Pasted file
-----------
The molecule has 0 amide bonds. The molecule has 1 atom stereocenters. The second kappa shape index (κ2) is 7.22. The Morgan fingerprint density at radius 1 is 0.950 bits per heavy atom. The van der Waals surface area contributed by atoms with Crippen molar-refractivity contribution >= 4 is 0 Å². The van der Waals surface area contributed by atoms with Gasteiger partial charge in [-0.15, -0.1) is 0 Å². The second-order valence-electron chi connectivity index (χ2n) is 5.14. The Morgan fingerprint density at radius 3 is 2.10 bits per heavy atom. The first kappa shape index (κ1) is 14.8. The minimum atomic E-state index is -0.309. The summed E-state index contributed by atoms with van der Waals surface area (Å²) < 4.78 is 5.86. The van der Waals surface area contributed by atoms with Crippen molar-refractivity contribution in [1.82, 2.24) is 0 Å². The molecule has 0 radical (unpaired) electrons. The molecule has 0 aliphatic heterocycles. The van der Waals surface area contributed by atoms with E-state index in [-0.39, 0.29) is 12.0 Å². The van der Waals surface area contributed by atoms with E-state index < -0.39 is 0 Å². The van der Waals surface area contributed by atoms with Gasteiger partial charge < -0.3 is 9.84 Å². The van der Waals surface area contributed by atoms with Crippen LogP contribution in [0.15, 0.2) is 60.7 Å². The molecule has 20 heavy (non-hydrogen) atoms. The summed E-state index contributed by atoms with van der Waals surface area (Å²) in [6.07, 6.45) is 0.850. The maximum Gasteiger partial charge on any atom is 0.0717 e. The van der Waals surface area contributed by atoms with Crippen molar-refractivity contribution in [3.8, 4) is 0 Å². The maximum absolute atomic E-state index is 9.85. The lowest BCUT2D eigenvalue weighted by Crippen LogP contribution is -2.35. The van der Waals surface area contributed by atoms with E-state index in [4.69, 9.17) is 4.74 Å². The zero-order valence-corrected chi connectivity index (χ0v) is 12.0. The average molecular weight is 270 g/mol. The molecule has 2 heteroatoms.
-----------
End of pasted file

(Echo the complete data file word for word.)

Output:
The molecule has 0 amide bonds. The molecule has 1 atom stereocenters. The second kappa shape index (κ2) is 7.22. The Morgan fingerprint density at radius 1 is 0.950 bits per heavy atom. The van der Waals surface area contributed by atoms with Crippen molar-refractivity contribution >= 4 is 0 Å². The van der Waals surface area contributed by atoms with Gasteiger partial charge in [-0.15, -0.1) is 0 Å². The second-order valence-electron chi connectivity index (χ2n) is 5.14. The Morgan fingerprint density at radius 3 is 2.10 bits per heavy atom. The first kappa shape index (κ1) is 14.8. The minimum atomic E-state index is -0.309. The summed E-state index contributed by atoms with van der Waals surface area (Å²) < 4.78 is 5.86. The van der Waals surface area contributed by atoms with Crippen molar-refractivity contribution in [1.82, 2.24) is 0 Å². The molecule has 0 radical (unpaired) electrons. The molecule has 0 aliphatic heterocycles. The van der Waals surface area contributed by atoms with E-state index in [-0.39, 0.29) is 12.0 Å². The van der Waals surface area contributed by atoms with E-state index < -0.39 is 0 Å². The van der Waals surface area contributed by atoms with Gasteiger partial charge < -0.3 is 9.84 Å². The van der Waals surface area contributed by atoms with Crippen LogP contribution in [0.15, 0.2) is 60.7 Å². The molecule has 20 heavy (non-hydrogen) atoms. The summed E-state index contributed by atoms with van der Waals surface area (Å²) in [6.07, 6.45) is 0.850. The maximum Gasteiger partial charge on any atom is 0.0717 e. The van der Waals surface area contributed by atoms with Crippen molar-refractivity contribution in [3.8, 4) is 0 Å². The maximum absolute atomic E-state index is 9.85. The lowest BCUT2D eigenvalue weighted by Crippen LogP contribution is -2.35. The van der Waals surface area contributed by atoms with E-state index in [4.69, 9.17) is 4.74 Å². The zero-order valence-corrected chi connectivity index (χ0v) is 12.0. The average molecular weight is 270 g/mol. The molecule has 2 heteroatoms.